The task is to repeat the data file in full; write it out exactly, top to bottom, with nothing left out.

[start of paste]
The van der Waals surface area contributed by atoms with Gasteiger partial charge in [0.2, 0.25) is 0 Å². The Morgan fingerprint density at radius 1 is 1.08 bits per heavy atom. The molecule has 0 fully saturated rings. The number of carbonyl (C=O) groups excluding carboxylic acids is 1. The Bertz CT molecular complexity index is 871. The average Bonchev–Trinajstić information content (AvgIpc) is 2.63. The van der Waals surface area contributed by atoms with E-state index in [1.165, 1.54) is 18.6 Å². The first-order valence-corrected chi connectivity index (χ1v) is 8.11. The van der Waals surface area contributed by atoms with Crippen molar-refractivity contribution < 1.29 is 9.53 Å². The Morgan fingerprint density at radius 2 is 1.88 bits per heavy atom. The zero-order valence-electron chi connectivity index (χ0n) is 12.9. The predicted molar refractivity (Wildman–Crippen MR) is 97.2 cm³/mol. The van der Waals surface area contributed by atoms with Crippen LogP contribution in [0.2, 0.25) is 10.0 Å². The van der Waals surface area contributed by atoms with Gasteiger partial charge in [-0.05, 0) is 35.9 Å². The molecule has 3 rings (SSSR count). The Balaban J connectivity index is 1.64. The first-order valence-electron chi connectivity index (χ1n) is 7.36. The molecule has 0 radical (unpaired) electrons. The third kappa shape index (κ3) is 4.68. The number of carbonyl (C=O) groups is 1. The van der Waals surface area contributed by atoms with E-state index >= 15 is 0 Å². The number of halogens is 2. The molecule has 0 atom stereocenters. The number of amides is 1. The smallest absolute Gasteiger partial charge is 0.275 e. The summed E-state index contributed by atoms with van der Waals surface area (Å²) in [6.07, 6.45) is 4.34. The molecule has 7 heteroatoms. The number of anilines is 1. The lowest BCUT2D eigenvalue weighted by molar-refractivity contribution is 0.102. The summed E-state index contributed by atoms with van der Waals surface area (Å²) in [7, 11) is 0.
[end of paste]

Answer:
The van der Waals surface area contributed by atoms with Gasteiger partial charge in [0.2, 0.25) is 0 Å². The Morgan fingerprint density at radius 1 is 1.08 bits per heavy atom. The molecule has 0 fully saturated rings. The number of carbonyl (C=O) groups excluding carboxylic acids is 1. The Bertz CT molecular complexity index is 871. The average Bonchev–Trinajstić information content (AvgIpc) is 2.63. The van der Waals surface area contributed by atoms with E-state index in [1.165, 1.54) is 18.6 Å². The first-order valence-corrected chi connectivity index (χ1v) is 8.11. The van der Waals surface area contributed by atoms with Crippen molar-refractivity contribution < 1.29 is 9.53 Å². The Morgan fingerprint density at radius 2 is 1.88 bits per heavy atom. The zero-order valence-electron chi connectivity index (χ0n) is 12.9. The predicted molar refractivity (Wildman–Crippen MR) is 97.2 cm³/mol. The van der Waals surface area contributed by atoms with Crippen LogP contribution in [0.2, 0.25) is 10.0 Å². The van der Waals surface area contributed by atoms with Gasteiger partial charge in [-0.05, 0) is 35.9 Å². The molecule has 3 rings (SSSR count). The Balaban J connectivity index is 1.64. The first-order valence-electron chi connectivity index (χ1n) is 7.36. The molecule has 0 radical (unpaired) electrons. The third kappa shape index (κ3) is 4.68. The number of carbonyl (C=O) groups is 1. The van der Waals surface area contributed by atoms with E-state index >= 15 is 0 Å². The number of halogens is 2. The molecule has 0 atom stereocenters. The number of amides is 1. The smallest absolute Gasteiger partial charge is 0.275 e. The summed E-state index contributed by atoms with van der Waals surface area (Å²) in [6.07, 6.45) is 4.34. The molecule has 7 heteroatoms. The number of anilines is 1. The lowest BCUT2D eigenvalue weighted by molar-refractivity contribution is 0.102. The summed E-state index contributed by atoms with van der Waals surface area (Å²) in [7, 11) is 0.